He said that the portrait, dating from around 1655, has a “spiritual and emotional impact”.

“We know he worked really quickly and you can also see and feel it in this painting,” he said.

“When Rembrandt applies thick layers of paint, some of the colour leaches through. It has an intense visceral quality and is astonishingly well preserved.”

He added: “I suspect people will now look for fingerprints in other paintings.”

Michel van de Laar, a conservator in Amsterdam who helped lead the research, said: “The work was also determined to have been executed in one sitting.

“The discovery of the fingerprints is further testament to the speed with which the work was likely executed and provides fresh insight into Rembrandt’s complex but swift painting technique.”

Study Of A Head Of A Young Man portrays Rembrandt’s model as Jesus, with his hands clasped in prayer, and has been praised for the artist’s ability to “render human emotions”.

Father, Son, Holy Spirit, and The Shack for Two Brothers

The ShackI have been wondering, for several years, if there are other people who are convinced that the traditional teachings of the Church do not fulfill the accurate and true attitude, image, and mind-set of the Trinity. Specifically, why do we seem to separate the attitude and image of God the father from those of Jesus the Son, and the Holy Spirit?

I recently found a short yet significant read that is causing redefining moments in my thought processes. William P. Young (The Shack, 2007) presents compelling suggestions that we, as a Church, need to reassess the images we invoke when we speak of the attitude, image, and mind-set of the Trinity.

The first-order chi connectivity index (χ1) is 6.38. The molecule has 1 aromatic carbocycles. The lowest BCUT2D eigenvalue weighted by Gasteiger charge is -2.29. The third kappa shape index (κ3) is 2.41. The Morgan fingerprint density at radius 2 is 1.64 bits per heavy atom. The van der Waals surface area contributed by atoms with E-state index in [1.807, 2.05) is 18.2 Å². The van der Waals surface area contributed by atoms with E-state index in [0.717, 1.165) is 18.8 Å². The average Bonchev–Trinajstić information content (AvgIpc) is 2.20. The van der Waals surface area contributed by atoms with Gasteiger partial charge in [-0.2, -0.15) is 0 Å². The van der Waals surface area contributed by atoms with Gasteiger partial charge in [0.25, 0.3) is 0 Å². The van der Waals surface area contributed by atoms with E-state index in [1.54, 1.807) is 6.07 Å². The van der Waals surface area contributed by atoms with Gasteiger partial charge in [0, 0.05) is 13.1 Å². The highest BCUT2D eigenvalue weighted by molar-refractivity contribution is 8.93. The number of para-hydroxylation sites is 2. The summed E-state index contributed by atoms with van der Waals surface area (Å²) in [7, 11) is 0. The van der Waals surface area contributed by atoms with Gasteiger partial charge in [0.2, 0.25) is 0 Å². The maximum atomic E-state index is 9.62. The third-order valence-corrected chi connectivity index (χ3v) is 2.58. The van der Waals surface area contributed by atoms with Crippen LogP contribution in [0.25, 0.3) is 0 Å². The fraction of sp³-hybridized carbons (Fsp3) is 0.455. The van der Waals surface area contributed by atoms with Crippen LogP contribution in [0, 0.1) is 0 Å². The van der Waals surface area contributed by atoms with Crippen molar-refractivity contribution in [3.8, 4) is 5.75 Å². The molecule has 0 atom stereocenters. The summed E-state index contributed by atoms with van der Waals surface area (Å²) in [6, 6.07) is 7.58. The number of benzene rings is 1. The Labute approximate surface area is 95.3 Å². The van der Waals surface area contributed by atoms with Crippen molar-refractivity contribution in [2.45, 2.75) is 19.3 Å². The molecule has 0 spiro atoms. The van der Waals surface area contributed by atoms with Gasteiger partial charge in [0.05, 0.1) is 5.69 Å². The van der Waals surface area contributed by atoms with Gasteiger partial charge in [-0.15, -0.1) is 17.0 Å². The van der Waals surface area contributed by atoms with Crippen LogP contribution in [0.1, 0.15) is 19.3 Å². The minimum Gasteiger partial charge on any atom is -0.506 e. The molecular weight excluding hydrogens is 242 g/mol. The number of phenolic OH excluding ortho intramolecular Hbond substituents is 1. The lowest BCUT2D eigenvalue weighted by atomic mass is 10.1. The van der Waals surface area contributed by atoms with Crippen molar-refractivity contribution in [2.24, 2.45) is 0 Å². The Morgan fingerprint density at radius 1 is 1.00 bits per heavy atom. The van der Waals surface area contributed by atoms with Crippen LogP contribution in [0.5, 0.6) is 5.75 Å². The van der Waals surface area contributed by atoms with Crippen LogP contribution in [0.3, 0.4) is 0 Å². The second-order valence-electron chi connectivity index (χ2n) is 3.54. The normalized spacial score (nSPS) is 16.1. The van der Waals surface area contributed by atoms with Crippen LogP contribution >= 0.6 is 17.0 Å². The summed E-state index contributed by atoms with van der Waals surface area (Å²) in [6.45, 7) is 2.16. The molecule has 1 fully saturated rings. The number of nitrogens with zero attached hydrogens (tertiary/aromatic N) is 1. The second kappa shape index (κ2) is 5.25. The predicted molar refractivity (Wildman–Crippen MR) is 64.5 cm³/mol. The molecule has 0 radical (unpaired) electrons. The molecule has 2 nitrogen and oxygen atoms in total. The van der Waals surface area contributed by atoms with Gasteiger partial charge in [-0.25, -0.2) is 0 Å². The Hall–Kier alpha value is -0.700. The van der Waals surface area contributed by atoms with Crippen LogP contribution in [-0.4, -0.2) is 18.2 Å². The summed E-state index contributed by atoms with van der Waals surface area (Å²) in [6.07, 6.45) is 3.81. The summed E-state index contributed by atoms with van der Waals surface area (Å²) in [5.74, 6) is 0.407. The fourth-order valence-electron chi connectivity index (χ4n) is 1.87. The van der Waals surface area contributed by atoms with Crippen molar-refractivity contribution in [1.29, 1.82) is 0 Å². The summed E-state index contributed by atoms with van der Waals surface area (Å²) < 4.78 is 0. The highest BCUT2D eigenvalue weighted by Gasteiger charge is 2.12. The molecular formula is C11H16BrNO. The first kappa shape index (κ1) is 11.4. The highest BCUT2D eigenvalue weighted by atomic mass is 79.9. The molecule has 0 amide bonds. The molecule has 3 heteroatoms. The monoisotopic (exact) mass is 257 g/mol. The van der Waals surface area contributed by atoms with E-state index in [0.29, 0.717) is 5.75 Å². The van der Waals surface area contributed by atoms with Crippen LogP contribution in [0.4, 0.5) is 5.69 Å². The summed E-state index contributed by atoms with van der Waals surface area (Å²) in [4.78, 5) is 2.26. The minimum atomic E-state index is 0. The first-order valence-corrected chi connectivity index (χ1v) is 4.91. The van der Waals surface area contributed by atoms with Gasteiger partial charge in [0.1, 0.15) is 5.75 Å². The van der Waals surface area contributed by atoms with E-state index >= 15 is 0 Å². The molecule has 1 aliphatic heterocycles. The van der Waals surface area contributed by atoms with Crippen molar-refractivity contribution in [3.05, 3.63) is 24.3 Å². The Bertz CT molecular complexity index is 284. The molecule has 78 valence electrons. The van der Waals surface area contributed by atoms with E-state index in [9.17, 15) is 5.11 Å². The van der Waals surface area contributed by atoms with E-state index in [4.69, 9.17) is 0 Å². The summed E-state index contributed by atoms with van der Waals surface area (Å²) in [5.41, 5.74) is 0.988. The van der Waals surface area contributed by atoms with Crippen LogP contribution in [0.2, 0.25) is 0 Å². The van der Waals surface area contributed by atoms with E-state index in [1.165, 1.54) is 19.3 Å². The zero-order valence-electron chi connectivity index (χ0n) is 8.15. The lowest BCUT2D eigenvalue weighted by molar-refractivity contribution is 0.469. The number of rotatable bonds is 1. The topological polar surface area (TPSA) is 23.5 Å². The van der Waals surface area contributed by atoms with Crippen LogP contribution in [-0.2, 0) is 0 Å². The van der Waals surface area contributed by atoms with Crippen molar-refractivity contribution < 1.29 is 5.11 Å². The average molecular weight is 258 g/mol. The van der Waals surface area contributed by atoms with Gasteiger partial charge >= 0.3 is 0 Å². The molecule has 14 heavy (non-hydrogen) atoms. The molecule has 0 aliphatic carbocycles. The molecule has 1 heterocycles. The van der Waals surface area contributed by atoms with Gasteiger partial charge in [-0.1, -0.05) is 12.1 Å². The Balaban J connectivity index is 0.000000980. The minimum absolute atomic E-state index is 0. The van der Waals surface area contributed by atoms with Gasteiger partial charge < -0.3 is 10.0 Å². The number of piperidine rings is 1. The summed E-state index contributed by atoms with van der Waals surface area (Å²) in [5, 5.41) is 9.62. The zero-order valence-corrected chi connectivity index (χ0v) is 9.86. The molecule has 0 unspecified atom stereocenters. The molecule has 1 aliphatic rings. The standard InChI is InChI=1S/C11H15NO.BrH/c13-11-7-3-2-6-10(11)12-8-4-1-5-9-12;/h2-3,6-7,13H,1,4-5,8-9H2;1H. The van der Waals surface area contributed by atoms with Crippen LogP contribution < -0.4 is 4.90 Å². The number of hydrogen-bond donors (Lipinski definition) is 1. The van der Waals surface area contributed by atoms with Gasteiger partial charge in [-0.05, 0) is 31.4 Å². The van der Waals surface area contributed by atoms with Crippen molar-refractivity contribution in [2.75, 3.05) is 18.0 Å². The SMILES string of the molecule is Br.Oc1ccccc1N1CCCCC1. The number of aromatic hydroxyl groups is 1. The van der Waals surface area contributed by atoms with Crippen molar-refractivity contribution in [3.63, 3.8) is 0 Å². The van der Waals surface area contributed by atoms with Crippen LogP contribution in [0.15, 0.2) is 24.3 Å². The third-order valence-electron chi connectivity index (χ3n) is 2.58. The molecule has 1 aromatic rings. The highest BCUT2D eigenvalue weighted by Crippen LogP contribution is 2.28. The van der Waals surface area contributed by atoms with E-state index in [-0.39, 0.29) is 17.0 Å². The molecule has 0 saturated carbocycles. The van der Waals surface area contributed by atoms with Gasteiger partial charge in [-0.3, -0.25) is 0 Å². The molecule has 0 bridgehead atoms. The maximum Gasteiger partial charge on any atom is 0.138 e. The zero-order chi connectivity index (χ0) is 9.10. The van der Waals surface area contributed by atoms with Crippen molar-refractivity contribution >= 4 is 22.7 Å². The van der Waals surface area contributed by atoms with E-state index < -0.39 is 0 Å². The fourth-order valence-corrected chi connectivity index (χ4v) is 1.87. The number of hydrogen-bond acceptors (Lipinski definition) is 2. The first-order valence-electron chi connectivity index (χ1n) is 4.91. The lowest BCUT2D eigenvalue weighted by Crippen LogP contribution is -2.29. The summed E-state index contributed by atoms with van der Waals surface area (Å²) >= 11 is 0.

Traditional teachings seem to present that God the Father is a wise old man who sits in judgment. Sometimes we include the flowing long gray- or white-haired old man who wears a flowing robe. Usually we project a sternness of appearance, demeanor, and attitude. I suggest that many times we project God the Father as a proverbial taskmaster. Kind of like when we do something wrong (make an error, sin) look out because our error or sin has caused the Father to be angry. I suggest that the Father is not the angry God that Edwards (1741) presents in his sermon Sinners in the Hands of an Angry God. Actually, the Father is quite the opposite. The second point of discussion is our projection of Jesus.

I humbly suggest that Jesus is not the epitome of a Jewish priest. My heart strings tell me that Jesus is more like the personal prayer partner or accountability partner that each of us should have, and, be to others. Yes, he is a priest. Yes, he is Jewish. Yes, he is the human form of God the Father. However, his role is not judgmental. Rather, reconciliation and relationship restoration. Biblical perspectives and stories suggest that Jesus is a hands-on, loving, caring, one-on-one relationship focused partner. His relationship with the disciples, His presentation to the woman at the well, His people-first behavior, His commitment to the Father’s will, are examples of Jesus’ dedication to people. In summary, we misrepresent God the Father and Jesus the Son as the good cop-bad cop cycle. The third point of discussion is our understanding of The Holy Spirit.

In short, I suggest that the Holy Spirit has two primary jobs. First, to commute between heaven and earth to present to God the Father, and Jesus the Son, evidence that we are behaving with a mind-of-Christ. Basically, to evidence that we are getting it right. The second job is to quietly convict us of our errors (sins). The Holy Spirit’s intent of conviction is to bring us into restored relationship that provides physical evidence so that the Holy Spirit may complete His primary job.

Young’s novelette presents a thorough review of our misconceptions while presenting plausible alternatives. His thought processes are interesting and Biblically valid. Enjoy the read.

Edwards, Jonathan. (1741). Sinners in the Hands of an Angry God. Retrieved on 31 May 2008, from The Holy Bible. The Open Bible. King James Version. (1975). Thomas Nelson Publishers.

Young, William P. (2007). The Shack. Windblown Media, Los Angeles, California.

Thanks for listening.